Approximately 1 in 5 American adults has been diagnosed with osteoarthritis, a painful condition caused by wear and tear in the joints. For decades, doctors have been treating osteoarthritis by replacing the afflicted joint with metal and plastic, but those artificial joints tend to wear out after about 20 years.
Doctors at Shiley Center for Orthopedic Research and Education (SCORE) at Scripps Clinic using an innovative electronic knee that transmits data to a computer, found that a replacement will last longer if that person reduces the amount of high-impact activities. Scripps researchers are now working to find out if stem cells and 3-D printed tissue could prove to be other safe and effective solutions.
In this episode of San Diego Health, host Susan Taylor and SCORE medical director Darryl D’Lima, MD, discuss advances in orthopedic research, and how stem cells derived from a patient’s bone marrow are already being used to regenerate tissue lost to osteoarthritis, although for reasons under investigation, some respond to it better than others.
Dr. D’Lima also outlines his predictions for the future of orthopedic research, which could include the 3-D printing of living tissue inside a patient’s body.
The Shiley Center for Orthopaedic Research and Education (SCORE) at Scripps Clinic was established in 1983 by Clifford Colwell, MD, and funded by a donation from local philanthropist Darlene Shiley.
Physicians and scientists at SCORE are working toward toward finding safe and effective solutions to solve orthopedic problems, including using 3-D devices to print out living cartilage cells that can be injected into arthritic knees to regrow healthy cartilage tissue.
In 2004 Dr. Colwell implanted the world’s first electronic knee, or “e-knee,” into a patient at Scripps Green Hospital. The electronic knee functions like a regular knee joint replacement but contains a computer chip that measures forces inside the knee while the patient participates in various activities.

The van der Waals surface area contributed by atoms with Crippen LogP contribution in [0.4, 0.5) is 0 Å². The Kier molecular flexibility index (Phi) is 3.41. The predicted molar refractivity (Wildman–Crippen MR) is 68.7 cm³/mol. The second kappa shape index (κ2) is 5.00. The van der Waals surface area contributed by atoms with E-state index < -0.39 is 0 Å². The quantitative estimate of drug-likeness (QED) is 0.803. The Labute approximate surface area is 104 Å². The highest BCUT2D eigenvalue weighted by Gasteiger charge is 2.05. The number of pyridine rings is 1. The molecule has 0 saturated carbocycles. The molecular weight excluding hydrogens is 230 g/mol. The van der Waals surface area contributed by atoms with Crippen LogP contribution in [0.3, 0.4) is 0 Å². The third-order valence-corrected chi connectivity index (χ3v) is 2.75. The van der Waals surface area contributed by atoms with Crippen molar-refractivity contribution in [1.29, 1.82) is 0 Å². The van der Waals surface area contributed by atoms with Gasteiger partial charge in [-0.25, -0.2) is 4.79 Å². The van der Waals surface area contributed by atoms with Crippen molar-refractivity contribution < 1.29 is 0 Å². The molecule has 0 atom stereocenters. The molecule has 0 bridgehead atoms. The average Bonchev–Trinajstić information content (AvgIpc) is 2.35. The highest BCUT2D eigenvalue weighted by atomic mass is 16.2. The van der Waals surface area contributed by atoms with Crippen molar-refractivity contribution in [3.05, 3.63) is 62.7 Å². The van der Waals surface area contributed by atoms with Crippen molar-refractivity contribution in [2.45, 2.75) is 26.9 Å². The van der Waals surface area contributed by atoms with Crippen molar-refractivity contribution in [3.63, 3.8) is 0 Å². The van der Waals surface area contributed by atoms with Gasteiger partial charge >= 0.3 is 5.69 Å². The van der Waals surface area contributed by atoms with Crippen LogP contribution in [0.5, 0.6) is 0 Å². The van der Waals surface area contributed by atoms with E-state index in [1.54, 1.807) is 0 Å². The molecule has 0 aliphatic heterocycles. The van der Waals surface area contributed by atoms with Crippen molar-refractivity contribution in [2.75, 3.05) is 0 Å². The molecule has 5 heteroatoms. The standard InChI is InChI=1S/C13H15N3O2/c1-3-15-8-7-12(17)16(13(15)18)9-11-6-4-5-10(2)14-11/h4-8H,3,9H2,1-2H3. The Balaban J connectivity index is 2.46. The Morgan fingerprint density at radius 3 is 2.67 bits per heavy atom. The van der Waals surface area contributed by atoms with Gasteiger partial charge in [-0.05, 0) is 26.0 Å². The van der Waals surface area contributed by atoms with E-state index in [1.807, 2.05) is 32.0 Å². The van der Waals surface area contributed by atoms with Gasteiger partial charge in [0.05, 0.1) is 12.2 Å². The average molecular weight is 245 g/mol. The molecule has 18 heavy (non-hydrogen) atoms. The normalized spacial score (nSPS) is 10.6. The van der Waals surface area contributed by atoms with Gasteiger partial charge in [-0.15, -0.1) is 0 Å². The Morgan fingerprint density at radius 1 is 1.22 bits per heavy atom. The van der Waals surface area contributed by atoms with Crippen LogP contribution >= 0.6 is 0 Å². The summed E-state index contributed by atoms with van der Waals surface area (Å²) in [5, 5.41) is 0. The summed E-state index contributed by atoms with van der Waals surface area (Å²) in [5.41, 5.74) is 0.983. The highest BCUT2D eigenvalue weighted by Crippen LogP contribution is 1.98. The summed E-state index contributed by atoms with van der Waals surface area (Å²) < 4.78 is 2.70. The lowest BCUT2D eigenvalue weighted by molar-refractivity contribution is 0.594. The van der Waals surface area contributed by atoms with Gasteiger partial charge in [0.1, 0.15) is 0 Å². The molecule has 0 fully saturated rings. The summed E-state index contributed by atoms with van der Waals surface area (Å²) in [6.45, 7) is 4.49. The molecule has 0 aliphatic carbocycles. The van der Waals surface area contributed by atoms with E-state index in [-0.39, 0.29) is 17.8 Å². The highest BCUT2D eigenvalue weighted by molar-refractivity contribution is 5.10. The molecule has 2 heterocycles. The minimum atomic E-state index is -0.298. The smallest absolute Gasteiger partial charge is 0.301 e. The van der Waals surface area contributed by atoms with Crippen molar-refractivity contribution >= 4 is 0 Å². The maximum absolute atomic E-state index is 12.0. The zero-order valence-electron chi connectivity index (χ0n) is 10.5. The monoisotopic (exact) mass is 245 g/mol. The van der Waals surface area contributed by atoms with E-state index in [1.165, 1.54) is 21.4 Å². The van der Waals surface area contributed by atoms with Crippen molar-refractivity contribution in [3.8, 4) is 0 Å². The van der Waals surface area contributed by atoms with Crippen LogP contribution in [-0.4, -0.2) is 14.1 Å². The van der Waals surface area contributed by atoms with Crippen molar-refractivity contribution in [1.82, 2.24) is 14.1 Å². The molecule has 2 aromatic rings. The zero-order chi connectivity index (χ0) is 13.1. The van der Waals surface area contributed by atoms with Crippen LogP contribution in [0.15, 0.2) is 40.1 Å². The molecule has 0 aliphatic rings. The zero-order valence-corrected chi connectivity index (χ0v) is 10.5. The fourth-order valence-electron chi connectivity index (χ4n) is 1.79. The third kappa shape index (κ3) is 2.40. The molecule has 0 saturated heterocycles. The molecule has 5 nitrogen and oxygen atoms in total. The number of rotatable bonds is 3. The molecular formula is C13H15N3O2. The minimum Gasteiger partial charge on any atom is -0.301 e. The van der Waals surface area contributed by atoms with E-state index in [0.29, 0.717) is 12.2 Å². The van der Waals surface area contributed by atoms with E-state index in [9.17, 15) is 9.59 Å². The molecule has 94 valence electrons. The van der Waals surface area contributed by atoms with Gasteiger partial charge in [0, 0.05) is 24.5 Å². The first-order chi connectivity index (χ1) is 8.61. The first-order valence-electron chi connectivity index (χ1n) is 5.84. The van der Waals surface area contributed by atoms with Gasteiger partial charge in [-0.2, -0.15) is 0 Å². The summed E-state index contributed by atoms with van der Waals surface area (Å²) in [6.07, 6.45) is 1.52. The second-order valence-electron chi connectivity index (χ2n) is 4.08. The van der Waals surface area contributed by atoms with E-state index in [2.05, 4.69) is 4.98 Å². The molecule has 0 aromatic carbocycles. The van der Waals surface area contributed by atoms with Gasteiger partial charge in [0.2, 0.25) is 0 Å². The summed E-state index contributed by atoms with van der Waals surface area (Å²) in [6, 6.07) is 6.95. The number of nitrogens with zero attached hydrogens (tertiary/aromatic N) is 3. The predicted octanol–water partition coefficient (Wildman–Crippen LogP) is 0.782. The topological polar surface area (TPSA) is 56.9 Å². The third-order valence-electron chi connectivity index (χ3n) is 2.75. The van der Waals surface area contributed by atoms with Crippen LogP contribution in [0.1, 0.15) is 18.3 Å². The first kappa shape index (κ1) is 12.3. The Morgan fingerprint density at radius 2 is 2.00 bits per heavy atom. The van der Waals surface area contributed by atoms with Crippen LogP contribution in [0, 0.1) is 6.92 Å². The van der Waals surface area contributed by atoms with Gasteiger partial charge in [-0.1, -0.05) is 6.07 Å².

Darryl D’Lima, MD, medical director at SCORE, has conducted extensive orthopedic research using the e-knee, which has led to the development of better knee implants and improved rehabilitation protocols following knee replacement surgery.
Osteoarthritis is the most common joint disorder. It is due to aging and wear and tear on a joint.
Cartilage is the firm, rubbery tissue that cushions your bones at the joints. It allows bones to glide over one another. When the cartilage breaks down and wears away, the bones rub together. This often causes the pain, swelling, and stiffness of osteoarthritis.
Osteoarthritis cannot be cured. It will most likely get worse over time. However, the symptoms can be controlled.
Surgery is an option in addition to other treatments that can reduce pain and improve quality of life.
SCORE is studying the potential benefits of using stem cells for cartilage growth, including for possible treatment of osteoarthritis.
Cartilage-tissue engineering includes those performed with 3-D printers and may provide an alternative joint replacement that offers patients an improved quality of life through increase mobility and decreased pain from joint conditions.
SCORE is working on developing a 3-D bioprinter with a robotic arm that is capable of printing inside a joint. The project is five to 10 years from being tested on patients.
Dr. D'Lima of SCORE said stem cell research is promising because of the cells potential to produce proteins and compounds that can heal diseases and slow down the aging process.